By Chris Haring
Right-to-die activists scored a win when Vermont became the first state to scrap the residency requirement from its medical aid-in-dying law.
Right-to-die activists secured a significant win when Vermont became the first state to remove the residency requirement from its medical aid-in-dying law. As Livia Albeck-Ripka wrote for the New York Times, a legal battle between the state and a Connecticut woman living with late-stage cancer, Lynda Bluestein, ended in March with a settlement that stipulated that she – but nobody else – would be permitted to receive a prescription if and when she so chose. However, it wasn’t until Gov. Phil Scott signed H.190 that the expansion of accessible end-of-life options became state law – and activists now hope that Oregon, where a similar bill (HB2279) recently passed its state house, will be next.
(Disclaimer: As it appears in the following story, the term “assisted suicide” is problematic and inaccurate. Correct, appropriate terms include “medical aid in dying” or “physician-assisted dying/death.” Additionally, in jurisdictions with codified Death with Dignity laws, each specifies that medical aid in dying is in fact, not suicide, nor a means to assist in suicide, so to call it otherwise is technically and legally inaccurate.)
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Vermont Removes Residency Requirement for Medically Assisted Deaths
The change, signed into law by the state’s governor, followed a legal challenge brought by a 75-year-old Connecticut resident.
May 2, 2023
Vermont has become the first state to remove a residency requirement from its law on medically assisted death to allow terminally ill people from out of state access to life-ending care.
The law, which for a decade has permitted doctors to prescribe life-ending medication to terminally ill people 18 or older, was amended Tuesday, when Gov. Phil Scott signed a bill scrapping the residency requirement.
The measure passed Vermont’s Senate and House last month following a legal battle brought against the state by a 75-year-old resident of Bridgeport, Conn., who has late-stage fallopian tube cancer and argued that Vermont’s restriction was unconstitutional. The state waived the residency requirement for the woman, Lynda Bluestein, as part of a settlement in March.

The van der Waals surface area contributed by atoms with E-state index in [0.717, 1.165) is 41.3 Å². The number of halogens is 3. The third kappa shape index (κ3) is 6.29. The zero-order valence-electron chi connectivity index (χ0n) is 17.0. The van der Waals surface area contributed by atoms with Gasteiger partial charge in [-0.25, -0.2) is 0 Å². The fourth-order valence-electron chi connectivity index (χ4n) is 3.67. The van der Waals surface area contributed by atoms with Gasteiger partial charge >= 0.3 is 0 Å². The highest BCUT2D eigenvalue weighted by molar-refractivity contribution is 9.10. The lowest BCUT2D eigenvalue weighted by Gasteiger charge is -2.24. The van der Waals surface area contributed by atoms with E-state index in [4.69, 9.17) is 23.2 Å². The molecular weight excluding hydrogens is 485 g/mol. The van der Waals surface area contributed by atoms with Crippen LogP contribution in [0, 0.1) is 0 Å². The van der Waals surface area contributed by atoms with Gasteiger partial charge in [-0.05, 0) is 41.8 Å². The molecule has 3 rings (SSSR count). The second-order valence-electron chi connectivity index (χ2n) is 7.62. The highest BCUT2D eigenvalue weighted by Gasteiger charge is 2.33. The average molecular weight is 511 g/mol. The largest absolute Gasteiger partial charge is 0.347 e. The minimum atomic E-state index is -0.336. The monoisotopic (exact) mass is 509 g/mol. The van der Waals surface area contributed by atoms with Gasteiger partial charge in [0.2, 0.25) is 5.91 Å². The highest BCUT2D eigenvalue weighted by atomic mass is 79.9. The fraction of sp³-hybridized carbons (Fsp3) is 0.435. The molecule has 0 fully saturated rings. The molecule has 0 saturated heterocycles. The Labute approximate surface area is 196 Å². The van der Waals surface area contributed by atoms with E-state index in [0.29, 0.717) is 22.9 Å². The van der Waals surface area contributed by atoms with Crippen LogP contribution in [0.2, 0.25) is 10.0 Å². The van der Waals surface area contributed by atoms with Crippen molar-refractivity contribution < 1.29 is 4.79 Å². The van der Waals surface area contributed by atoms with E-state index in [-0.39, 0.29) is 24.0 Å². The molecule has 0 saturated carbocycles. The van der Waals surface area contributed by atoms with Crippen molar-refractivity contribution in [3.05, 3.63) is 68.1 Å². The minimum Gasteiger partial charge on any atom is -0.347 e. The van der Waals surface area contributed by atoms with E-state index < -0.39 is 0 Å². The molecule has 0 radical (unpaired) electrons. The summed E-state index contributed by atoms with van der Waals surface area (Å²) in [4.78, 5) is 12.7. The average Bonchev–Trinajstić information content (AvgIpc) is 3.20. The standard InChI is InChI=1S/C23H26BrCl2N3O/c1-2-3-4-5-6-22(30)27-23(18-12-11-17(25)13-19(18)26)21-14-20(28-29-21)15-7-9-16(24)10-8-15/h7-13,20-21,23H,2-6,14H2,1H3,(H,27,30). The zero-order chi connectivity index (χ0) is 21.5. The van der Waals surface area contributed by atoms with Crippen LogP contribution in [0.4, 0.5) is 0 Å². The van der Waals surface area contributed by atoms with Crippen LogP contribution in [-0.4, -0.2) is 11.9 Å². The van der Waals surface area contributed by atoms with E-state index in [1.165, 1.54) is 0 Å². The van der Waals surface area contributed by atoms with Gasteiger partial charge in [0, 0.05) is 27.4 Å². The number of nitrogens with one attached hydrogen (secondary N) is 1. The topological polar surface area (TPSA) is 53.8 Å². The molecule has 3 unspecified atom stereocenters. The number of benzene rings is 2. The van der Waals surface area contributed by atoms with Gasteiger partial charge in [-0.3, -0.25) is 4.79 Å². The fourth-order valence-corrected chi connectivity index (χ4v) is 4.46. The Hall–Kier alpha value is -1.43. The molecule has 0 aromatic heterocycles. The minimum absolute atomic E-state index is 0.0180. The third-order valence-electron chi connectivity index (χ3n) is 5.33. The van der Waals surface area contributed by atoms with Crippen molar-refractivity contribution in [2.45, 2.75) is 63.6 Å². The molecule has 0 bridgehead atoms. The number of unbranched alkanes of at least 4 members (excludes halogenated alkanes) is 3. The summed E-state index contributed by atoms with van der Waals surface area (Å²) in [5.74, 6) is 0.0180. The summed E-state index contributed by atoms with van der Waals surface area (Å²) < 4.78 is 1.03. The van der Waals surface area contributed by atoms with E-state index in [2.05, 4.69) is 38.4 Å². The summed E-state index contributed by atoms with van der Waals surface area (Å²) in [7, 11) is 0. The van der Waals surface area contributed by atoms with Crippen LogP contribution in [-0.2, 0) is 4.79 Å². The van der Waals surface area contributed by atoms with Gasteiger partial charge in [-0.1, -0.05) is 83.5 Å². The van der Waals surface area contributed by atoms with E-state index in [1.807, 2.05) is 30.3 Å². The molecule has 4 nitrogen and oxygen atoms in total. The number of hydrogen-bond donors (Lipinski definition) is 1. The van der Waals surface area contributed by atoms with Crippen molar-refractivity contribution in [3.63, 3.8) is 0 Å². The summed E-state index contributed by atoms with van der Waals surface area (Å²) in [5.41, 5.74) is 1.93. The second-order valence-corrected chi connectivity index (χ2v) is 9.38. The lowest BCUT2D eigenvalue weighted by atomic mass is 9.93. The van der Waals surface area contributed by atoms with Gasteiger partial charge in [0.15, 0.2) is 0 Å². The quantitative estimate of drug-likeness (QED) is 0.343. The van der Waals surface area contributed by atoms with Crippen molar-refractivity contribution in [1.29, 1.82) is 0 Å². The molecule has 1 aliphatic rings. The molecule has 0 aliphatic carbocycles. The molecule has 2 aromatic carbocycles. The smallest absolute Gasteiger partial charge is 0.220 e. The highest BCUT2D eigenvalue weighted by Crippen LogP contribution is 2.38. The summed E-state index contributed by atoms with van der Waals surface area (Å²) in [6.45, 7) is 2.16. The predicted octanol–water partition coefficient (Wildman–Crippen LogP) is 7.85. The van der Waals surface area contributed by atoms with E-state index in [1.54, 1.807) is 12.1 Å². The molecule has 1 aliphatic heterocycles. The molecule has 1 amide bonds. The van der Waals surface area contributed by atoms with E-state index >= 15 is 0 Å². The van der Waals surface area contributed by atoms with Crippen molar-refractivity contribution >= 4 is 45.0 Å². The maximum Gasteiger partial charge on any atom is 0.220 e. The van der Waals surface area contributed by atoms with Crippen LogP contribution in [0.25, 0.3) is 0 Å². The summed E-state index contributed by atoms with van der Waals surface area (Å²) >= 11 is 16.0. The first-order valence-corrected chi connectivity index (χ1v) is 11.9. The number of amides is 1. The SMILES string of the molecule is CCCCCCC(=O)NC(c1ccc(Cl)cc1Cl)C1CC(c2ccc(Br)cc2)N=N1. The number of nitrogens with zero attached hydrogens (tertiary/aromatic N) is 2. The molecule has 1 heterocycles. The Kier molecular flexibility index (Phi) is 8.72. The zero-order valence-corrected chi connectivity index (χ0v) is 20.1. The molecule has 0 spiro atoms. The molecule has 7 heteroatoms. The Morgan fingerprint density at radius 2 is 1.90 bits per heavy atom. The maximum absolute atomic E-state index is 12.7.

“I was always hoping that the Legislature would change the law and make it open to everyone,” Ms. Bluestein said by phone on Tuesday. “I was really thrilled.”
While Vermont is the first state to formally remove the residency requirement from its medically assisted suicide law, Oregon health authorities agreed in 2022 to stop enforcing its residency provision as part of a settlement in a similar federal lawsuit. A bill seeking to remove the requirement has since passed Oregon’s House. The state was the first to pass a medical aid in dying law, which took effect in 1997.
Several other states and the District of Columbia allow terminally ill residents access to life-ending treatments, but most do not permit nonresidents to access their care.
Advocates for improving end-of-life care said on Tuesday that they hoped other states would follow Vermont in allowing people to cross state lines to end their lives with dignity.
“Support for this is widespread and bipartisan,” said Kimberly Callinan, the chief executive of Compassion & Choices, an advocacy group that supports expanding access to end-of-life medication. “People universally want to be able to make decisions over how they die.”
But critics of assisted-dying laws argue that the practice remains a matter of contention. “There continue to be legitimate and serious concerns,” Mary Hahn Beerworth, a lobbyist with Vermont Right to Life, testified before a legislative committee earlier this year.
“Vermont Right to Life opposed the underlying concept behind assisted suicide and opposes the move to remove the residency requirement as there are still no safeguards that protect vulnerable patients from coercion,” Ms. Hahn Beerworth said. She noted a number of other concerns, including what might happen if the patient decided not to use a lethal dose of drugs, and instead took it back to their home state. She added, “If the drugs are taken and death occurs in Vermont, what happens with the body?”
Jennifer Popik, a spokeswoman for the National Right to Life, said in a statement that the organization was “deeply disappointed that Vermont is now poised to become a tourist destination for assisted suicide.” The laws, she added, posed a danger to “vulnerable groups.”
But Cassandra Johnston, 38, a resident of New York who has stage three breast cancer, said that Vermont’s law change on Tuesday had given her peace of mind, knowing she could go to the state to access care if needed. “This should be the standard of medical care, not the exception,” Ms. Johnston said.
Ms. Bluestein, whose legal battle preceded Vermont’s rule change on Tuesday, said that she still planned to go there when the time came for her to request life-ending medication.
Having such an option, Ms. Bluestein said, meant she could die on her own terms, surrounded by her family. She added, it’s “a tremendous relief.”